Journaling is essentially a record of things. It can be driven by writing prompts, emotions your're experiencing, or it can be study specific.
For our purposes (we're using Easy Summer Planning, remember?) we are going to define journaling as keeping a record. That's easy, isn't it? Yes! But- we'll be recording more than facts.
Now, let's lay down those rails.
Journaling as Research and Reasoning
With any writing endeavor, keeping a journal included, there comes reading and research. With this research comes reasoning. As children interact with the research, they use the information they have on hand (what they know), and are sometimes inspired to search for additional information (what they could know).
When we think of research, we tend to picture someone slumped over piles of books, looking for answers. We can call this search a quest for truth.
This aspect of journaling then provides two parts of a rail that build character. Diligence in the search and wisdom in distinguishing truth from error. By allowing our children the joy of searching the Scriptures as the foundation for all research and reasoning, we can further mold their character. Research grounded in truth brings wisdom.
Rail: Diligence in the search and wisdom in distinguishing truth from error.
Journaling as Relating
Once a student has gathered the facts and reasoned through them, they are called to make a decision. Note: this decision-making can also happen during the research and reasoning portion of journaling. But, it's true in either case that a decision is made on whether or not the fact studied applies to the topic at hand.
If your child is studying birds or music, they may begin with facts about the birds or information related to a composer or piece of music. They will have to make a determination if the facts at hand relate to the specific topic being studied.
This is an important process in becoming an independent learner.
For further example, let's say your student is studying a particular piece of music. During his study he comes upon information about a certain type of music written for a specific time period. The principles of music he may uncover that apply to one type of musical piece may not apply to another. He has to know when the information fits.
Journaling as relating can lay the rails of diligence, insightfulness, creativity, and logic.
Rail: Journaling as relating can lay the rails of diligence, insightfulness, creativity, and logic.
Journaling as Recording
This is what most people think of when they think of keeping a journal, the actual writing and recording. But, it can be so much more than that.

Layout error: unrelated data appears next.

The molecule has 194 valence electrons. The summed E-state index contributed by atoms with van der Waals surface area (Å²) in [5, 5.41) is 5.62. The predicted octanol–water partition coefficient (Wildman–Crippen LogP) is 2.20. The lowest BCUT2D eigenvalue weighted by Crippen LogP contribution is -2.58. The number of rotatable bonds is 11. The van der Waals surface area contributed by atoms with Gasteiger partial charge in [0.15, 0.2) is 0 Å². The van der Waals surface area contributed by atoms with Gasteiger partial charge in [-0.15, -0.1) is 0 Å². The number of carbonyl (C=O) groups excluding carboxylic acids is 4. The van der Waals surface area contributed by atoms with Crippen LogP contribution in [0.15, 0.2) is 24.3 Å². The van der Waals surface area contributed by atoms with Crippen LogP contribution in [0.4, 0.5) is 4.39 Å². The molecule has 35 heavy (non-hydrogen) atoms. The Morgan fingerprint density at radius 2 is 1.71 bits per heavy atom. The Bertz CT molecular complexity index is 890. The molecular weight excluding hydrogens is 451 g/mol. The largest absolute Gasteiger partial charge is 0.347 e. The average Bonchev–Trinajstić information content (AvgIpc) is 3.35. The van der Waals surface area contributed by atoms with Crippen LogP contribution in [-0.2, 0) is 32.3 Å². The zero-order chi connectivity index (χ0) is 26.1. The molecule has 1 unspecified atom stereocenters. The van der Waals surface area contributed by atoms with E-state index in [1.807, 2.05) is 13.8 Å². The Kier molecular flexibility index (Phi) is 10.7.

If we can think of journaling as recording not just what the student has learned, but as a way for the child to do the actual growing, we can begin to see just how much value it has.
I think of this in terms of my own life - I have been keeping a reading journal, and as I look back through my books - where I have marked things that jump out at me - there is a lot of growth happening through my journaling.
Consider a quote I journaled from A Well-Tempered Heart:
What a gift it is for our children to look back on their thoughts - what has had meaning to them - and how they have grown through their journaling.
The pages where the recording takes place are made of, in a sense, the blood, sweat, and tears of a child's growing in wisdom and stature. It's not a mere intellectual exercise. As she matures from childhood through her teens and into adulthood, so do her thoughts, her reasoning ability, and the depth of her entries.
This is such a privilege to witness as a mom. It's a true treasure. It lays down the all important rail of stick-to-it-iveness. And in life, few character traits serve us better than this one.
Often in life our success is measured in our ability to hang on longer than anyone else. When this is healthy, it shows up as "getting the job done" and "going the extra mile" - qualities that show our character to the world.
Rail: Journaling as recoding lays down the all important rail of stick-to-it-iveness.
For Easy Summer Learning
These rails aren't difficult., but they are deep. They aren't complicated, but they do require commitment. But, this deep commitment will pay big dividends during your school year and during the rest of your student's life.
This post is part of the series Laying Down The Rails in Your Homeschool.